RACINE — Is a jail the right place for someone having mental health issues or suicidal ideations to be held? “Not in my opinion, it’s not the best place for someone,” said Adrienne Moore, regional attorney manager for the Racine Region of the Wisconsin State Public Defender’s Office.
Mental health advocates agree with Moore. But jails and prisons are often filled with people who would likely benefit more from professional treatment instead of incarceration.
The issue is coming to the forefront locally after Malcolm James, a 27-year-old who reportedly called police for help on May 28 after setting fire to his own apartment during an apparent mental health crisis, died in the Racine County Jail on Tuesday, the second of two deaths in the jail in five days.
According to the Racine County Sheriff’s Office, which operates the jail, James was on suicide watch. On Saturday, he allegedly began hurting himself by violently smashing his head against a concrete wall, was hospitalized, but then began doing the same thing Tuesday; the RCSO reported that he then experienced “a medical event which led him to becoming unresponsive” and he died soon after.
The family says James was tased and maced before his death, but that has not been publicly addressed by authorities. Other than initial releases regarding the deaths of James and 22-year-old Ronquale Ditello-Scott, who died May 29 of unconfirmed causes, the Sheriff’s Office has not released information or answered questions regarding the deaths. On Friday, RCSO issued a statement saying it doesn’t plan to release any more information regarding what happened. The deaths are being investigated by the Kenosha County Sheriff’s Department, in accordance with state law.
Criminal matters usually lead to jail
Moore said that if an officer believes a crime has been committed — such as in James’ case, having allegedly set fire to an occupied building, leading to 15 felony charges that were dropped following his death — the individual is almost certainly going be jailed, Moore said. “If it was a criminal matter … they (the officers) most likely would decide to take them to jail.”
It is possible for someone who is arrested to be transferred to a mental health facility rather than being jailed. This process follows a law referred to as “Chapter 51.” For this reason, the process of sending someone to a mental health facility against their will rather than a jail is often referred to as “chaptering” someone.
When someone is “chaptered,” the decision is often made by the local behavioral health services department after consulting with the arresting law enforcement agency — i.e., the police department, State Patrol, county sheriff’s office, etc.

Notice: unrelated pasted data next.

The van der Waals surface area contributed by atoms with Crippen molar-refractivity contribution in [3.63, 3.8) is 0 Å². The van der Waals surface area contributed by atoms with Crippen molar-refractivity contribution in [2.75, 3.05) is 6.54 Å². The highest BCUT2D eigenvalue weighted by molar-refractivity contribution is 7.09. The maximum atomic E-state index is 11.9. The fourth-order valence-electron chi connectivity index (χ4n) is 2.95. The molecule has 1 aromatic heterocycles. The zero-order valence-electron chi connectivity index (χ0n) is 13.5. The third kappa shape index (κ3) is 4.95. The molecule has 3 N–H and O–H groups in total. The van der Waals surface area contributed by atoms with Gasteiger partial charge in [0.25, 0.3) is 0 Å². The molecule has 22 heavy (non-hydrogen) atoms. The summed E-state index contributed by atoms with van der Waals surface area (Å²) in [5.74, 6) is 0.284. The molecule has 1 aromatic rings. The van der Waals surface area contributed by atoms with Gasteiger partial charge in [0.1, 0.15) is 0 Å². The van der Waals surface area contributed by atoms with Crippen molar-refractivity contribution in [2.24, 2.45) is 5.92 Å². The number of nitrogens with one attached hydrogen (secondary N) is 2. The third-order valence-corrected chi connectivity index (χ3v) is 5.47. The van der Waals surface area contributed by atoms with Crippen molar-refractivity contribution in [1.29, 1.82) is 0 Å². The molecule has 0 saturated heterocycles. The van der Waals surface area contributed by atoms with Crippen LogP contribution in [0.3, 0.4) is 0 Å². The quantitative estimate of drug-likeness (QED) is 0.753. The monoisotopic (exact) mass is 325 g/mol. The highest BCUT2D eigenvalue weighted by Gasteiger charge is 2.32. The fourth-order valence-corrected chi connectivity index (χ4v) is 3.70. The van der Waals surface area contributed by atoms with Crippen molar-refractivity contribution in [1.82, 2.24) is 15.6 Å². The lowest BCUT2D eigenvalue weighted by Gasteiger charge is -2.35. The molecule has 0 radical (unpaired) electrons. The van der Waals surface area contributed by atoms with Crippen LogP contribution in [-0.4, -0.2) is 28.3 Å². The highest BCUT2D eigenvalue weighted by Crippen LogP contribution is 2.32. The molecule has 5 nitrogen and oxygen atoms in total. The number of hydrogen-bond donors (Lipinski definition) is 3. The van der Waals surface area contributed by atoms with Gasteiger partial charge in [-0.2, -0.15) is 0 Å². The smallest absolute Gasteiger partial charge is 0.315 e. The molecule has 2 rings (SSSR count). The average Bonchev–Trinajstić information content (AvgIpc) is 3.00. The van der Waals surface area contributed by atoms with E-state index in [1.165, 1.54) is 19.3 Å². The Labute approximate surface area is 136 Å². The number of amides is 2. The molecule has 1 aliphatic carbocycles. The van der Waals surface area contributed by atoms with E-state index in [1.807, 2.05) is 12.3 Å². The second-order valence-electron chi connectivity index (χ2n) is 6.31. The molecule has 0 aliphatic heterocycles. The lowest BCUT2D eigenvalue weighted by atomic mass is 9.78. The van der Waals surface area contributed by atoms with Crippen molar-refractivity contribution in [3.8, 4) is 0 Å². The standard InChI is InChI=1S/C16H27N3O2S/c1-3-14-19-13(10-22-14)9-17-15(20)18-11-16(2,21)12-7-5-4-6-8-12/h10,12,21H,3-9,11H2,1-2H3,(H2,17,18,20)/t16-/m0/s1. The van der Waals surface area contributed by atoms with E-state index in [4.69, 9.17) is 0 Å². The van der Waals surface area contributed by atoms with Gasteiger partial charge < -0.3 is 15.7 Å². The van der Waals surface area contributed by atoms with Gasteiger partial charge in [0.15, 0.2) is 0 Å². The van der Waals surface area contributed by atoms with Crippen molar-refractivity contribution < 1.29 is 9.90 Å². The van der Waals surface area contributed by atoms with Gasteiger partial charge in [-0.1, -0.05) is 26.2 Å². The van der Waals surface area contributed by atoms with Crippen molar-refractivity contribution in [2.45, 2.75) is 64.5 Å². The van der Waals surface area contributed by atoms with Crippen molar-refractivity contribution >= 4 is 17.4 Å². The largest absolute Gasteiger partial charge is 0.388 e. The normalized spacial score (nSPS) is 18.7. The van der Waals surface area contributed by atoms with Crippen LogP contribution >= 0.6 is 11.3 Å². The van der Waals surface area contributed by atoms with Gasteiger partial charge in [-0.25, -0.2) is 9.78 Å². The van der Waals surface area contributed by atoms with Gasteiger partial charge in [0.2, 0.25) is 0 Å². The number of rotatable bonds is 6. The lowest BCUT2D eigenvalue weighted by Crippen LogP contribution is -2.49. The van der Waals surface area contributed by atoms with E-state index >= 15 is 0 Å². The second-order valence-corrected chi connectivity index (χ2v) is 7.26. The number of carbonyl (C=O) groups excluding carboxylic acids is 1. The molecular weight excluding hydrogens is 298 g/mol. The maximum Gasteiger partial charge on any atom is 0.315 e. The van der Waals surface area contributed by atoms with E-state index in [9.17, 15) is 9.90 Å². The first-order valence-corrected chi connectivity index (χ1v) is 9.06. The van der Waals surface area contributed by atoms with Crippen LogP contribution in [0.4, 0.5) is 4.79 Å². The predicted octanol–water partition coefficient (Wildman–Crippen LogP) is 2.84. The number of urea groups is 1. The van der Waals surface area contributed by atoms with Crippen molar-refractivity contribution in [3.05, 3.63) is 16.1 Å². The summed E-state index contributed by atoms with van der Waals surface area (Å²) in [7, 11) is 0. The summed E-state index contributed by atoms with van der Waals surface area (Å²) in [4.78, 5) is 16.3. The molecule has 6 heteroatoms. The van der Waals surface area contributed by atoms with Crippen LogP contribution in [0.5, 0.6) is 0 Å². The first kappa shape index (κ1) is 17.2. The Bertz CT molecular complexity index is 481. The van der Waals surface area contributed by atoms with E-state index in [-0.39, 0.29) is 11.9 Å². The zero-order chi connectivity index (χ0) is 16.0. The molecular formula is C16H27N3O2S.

According to a statement from the Racine Police Department, which declined to comment on James’ situation directly, “Officers frequently encounter people who commit crimes while in a state of mental crisis. This often is accompanied by a suicidal act or threats of such act. Frequently when officers conduct an emergency detention on the individual and write a report to the DA’s (District Attorney's) Office regarding possible/if any criminal charges. Chapter 51.15, not unlike making a custodial arrest on an individual, has a threshold with separate criteria to a specific criminal arrest that has to be met before the hold can be forced on an individual and they be placed in a facility."
Racine County Behavioral Health Services assists in addressing mental health crisis and substance abuse needs of inmates at the jail. Services vary based on individual cases, which can be extremely complex and challenging.”
However, Moore said it is very rare that someone experiencing a mental health crisis and is arrested ends up in a treatment facility rather than a jail.
Nicole Smart, program director at the National Alliance on Mental Illness Racine County, said this is in part because there aren’t nearly enough mental health facilities or staff available in Wisconsin to take care of those who need it.
After his arrest, James was reportedly taken to Ascension All Saints Hospital for a mental and physical evaluation, but was released to be taken to jail; Ascension Health has not confirmed this, citing Health Insurance Portability and Accountability Act regulations that ban it from sharing patient information.
What’s supposed to happen?
The Wisconsin Administrative Code DOC §350.17 outlines the policies and procedures of jails housing inmates with mental health concerns who may be at risk of harming themselves.
According to the state code, as soon as a potentially suicidal inmate is put on suicide watch, qualified mental health professionals should be notified of it within 12 hours. And, as soon as possible, a qualified mental health professional should evaluate the potentially suicidal inmate.
Though the Sheriff’s Office reported James was on suicide close watch and put in a high-visibility cell, it has not disclosed how often he was checked on.
“Usually for suicide attempts, they would be put on watch, put in a particular gown in the jail,” such as a restraining anti-suicide smock. “They wouldn’t necessarily be taken to a hospital,” Moore said.